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Choosing the best property for your horse

Horses on the Farm

If you’re looking for horse property for sale in Colorado, you’ll realize that there are acres upon acres of viable lands of this kind just waiting to be discovered. Then again, you’ll want to choose a horse property that will best fit your equine friends’ needs, as well as yours.

Here are 6 important questions you’ll need to ask when shopping for horse properties:

  1. Where is it located?

    Location is the first factor you need to consider when buying horse property. How far is it from where you work? Are there any grocery stores, hospitals, or veterinarians nearby? Having a property that’s a considerable distance away may become an issue in the event of an emergency.

  2. How big is the property?

    When it comes to property size, bigger doesn’t necessarily mean better. The right size depends on how many horses you have and the number of buildings you plan to construct. At least one to two acres per horse is the norm because this expanse gives them enough room to roam around and graze in the pasture.

  3. What is the land like?

    When looking at the property itself, you need to consider its geography and soil type. Geography involves the terrain of the property. Those that are within swamps, woodlots, and steep mountains will not make good stomping ground for your horses due to the rough, muddy, and uneven terrain. On the other hand, large grassy fields are best for your horses.

    Soil type is also essential because it affects pasture quality and quantity. There are three main types of soil: clay, sand, and loam. A combination of sandy and loamy soil is the best type to have on your horse property because it stores plenty of nutrients and has excellent water drainage.

  4. Is there enough water on the property?

    Water is essential to keep your horses healthy and hydrated. Horses typically need around 5 to 10 gallons of water every day, depending on their weight. That’s why you need to make sure that your potential property has adequate access to drinking water.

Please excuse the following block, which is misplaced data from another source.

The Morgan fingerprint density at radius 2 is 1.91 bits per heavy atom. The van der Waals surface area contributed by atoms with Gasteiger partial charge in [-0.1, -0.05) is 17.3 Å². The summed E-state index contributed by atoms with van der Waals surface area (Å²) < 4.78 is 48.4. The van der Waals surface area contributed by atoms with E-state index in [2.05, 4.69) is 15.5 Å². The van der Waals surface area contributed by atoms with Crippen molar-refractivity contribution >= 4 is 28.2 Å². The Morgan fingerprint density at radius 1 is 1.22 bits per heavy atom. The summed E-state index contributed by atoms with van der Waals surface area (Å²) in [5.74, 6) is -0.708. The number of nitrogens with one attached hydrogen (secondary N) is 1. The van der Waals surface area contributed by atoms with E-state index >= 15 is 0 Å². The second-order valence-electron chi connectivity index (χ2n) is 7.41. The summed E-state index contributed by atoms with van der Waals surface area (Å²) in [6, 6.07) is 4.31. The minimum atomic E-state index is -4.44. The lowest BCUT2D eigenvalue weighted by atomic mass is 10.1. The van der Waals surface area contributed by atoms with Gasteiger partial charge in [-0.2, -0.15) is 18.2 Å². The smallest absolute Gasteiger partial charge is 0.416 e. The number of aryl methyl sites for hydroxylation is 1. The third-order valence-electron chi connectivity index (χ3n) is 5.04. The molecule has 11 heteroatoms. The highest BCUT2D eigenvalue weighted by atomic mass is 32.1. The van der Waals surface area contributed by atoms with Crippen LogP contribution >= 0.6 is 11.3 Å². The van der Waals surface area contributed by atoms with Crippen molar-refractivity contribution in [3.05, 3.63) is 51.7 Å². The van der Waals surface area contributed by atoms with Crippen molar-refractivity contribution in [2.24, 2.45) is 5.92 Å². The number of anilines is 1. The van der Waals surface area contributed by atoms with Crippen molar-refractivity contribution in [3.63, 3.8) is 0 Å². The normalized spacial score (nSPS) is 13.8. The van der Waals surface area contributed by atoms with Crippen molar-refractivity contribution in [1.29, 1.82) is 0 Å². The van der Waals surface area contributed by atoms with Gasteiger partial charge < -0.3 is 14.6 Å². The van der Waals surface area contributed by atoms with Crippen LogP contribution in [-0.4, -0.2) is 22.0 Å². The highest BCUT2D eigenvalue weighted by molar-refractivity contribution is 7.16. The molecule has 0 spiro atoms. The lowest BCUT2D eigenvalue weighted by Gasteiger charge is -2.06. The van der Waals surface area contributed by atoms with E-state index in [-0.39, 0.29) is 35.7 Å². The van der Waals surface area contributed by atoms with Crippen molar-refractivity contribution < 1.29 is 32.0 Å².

That being said, you must also check for water rights. Some properties do not allow owners to drill a well or access the water that runs through the land. Since Colorado does not have an ownership registry for water rights, you must head to the county clerk’s office and look for the property deed.

  5. Are there upkeep and maintenance issues?

    Owning horse property also requires plenty of upkeep and maintenance because these are factors crucial to the security of your property and the quality of life in it. Examine the buildings and fences in the property and check for any problems such as poor roofing, broken water pipes, worn-down fences, and electrical issues.

  6. What zoning laws will affect me and my horses?

    Different communities have their own zoning laws regarding horses and whether they can be kept in residential properties or not. Some zoning laws may also prohibit property owners from clearing out or building on specific sections of the property.

    In Colorado’s Larimer County, for example, residents are allowed to keep personal horses on their property, as long as the number of horses doesn’t exceed the limit of one horse per one-half acre. But if the property will be used for equestrian operations, it must first be approved by the county.

Looking for the perfect horse property in Colorado? Let us help you out! Get in touch with us today at 970-672-6976 or send an email to Claudia(at)HorsePropertyDeals(dotted)com to find the best horse properties in Northern Colorado.

Read More: Horse properties: 4 ways to instantly boost value

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